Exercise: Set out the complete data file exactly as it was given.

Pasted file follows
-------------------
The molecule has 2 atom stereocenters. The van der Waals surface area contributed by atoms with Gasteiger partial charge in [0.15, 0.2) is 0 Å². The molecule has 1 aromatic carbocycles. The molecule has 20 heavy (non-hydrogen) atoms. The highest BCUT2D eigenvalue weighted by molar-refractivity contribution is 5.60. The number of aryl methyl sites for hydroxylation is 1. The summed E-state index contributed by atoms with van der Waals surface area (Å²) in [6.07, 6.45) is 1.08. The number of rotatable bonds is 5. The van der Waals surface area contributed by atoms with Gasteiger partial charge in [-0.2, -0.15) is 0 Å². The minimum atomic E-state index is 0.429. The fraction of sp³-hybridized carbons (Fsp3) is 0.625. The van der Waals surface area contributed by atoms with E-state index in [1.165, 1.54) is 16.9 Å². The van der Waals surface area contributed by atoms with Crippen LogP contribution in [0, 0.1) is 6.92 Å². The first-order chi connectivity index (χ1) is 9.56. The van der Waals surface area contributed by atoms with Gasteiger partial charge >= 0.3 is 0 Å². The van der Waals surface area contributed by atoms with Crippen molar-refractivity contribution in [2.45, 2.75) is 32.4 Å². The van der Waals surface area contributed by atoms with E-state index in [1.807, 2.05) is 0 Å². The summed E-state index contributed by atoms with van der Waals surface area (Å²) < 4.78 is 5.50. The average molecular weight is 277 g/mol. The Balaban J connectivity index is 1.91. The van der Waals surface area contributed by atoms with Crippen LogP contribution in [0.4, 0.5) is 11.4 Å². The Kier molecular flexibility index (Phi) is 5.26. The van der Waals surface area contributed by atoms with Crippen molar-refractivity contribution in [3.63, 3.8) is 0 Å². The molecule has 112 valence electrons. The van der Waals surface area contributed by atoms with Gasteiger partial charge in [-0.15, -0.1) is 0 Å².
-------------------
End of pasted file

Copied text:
The molecule has 2 atom stereocenters. The van der Waals surface area contributed by atoms with Gasteiger partial charge in [0.15, 0.2) is 0 Å². The molecule has 1 aromatic carbocycles. The molecule has 20 heavy (non-hydrogen) atoms. The highest BCUT2D eigenvalue weighted by molar-refractivity contribution is 5.60. The number of aryl methyl sites for hydroxylation is 1. The summed E-state index contributed by atoms with van der Waals surface area (Å²) in [6.07, 6.45) is 1.08. The number of rotatable bonds is 5. The van der Waals surface area contributed by atoms with Gasteiger partial charge in [-0.2, -0.15) is 0 Å². The minimum atomic E-state index is 0.429. The fraction of sp³-hybridized carbons (Fsp3) is 0.625. The van der Waals surface area contributed by atoms with E-state index in [1.165, 1.54) is 16.9 Å². The van der Waals surface area contributed by atoms with Crippen LogP contribution in [0, 0.1) is 6.92 Å². The first-order chi connectivity index (χ1) is 9.56. The van der Waals surface area contributed by atoms with Gasteiger partial charge >= 0.3 is 0 Å². The van der Waals surface area contributed by atoms with Crippen molar-refractivity contribution in [2.45, 2.75) is 32.4 Å². The van der Waals surface area contributed by atoms with E-state index in [1.807, 2.05) is 0 Å². The summed E-state index contributed by atoms with van der Waals surface area (Å²) < 4.78 is 5.50. The average molecular weight is 277 g/mol. The Balaban J connectivity index is 1.91. The van der Waals surface area contributed by atoms with Crippen LogP contribution in [0.4, 0.5) is 11.4 Å². The Kier molecular flexibility index (Phi) is 5.26. The van der Waals surface area contributed by atoms with Crippen molar-refractivity contribution in [3.63, 3.8) is 0 Å². The molecule has 112 valence electrons. The van der Waals surface area contributed by atoms with Gasteiger partial charge in [-0.15, -0.1) is 0 Å².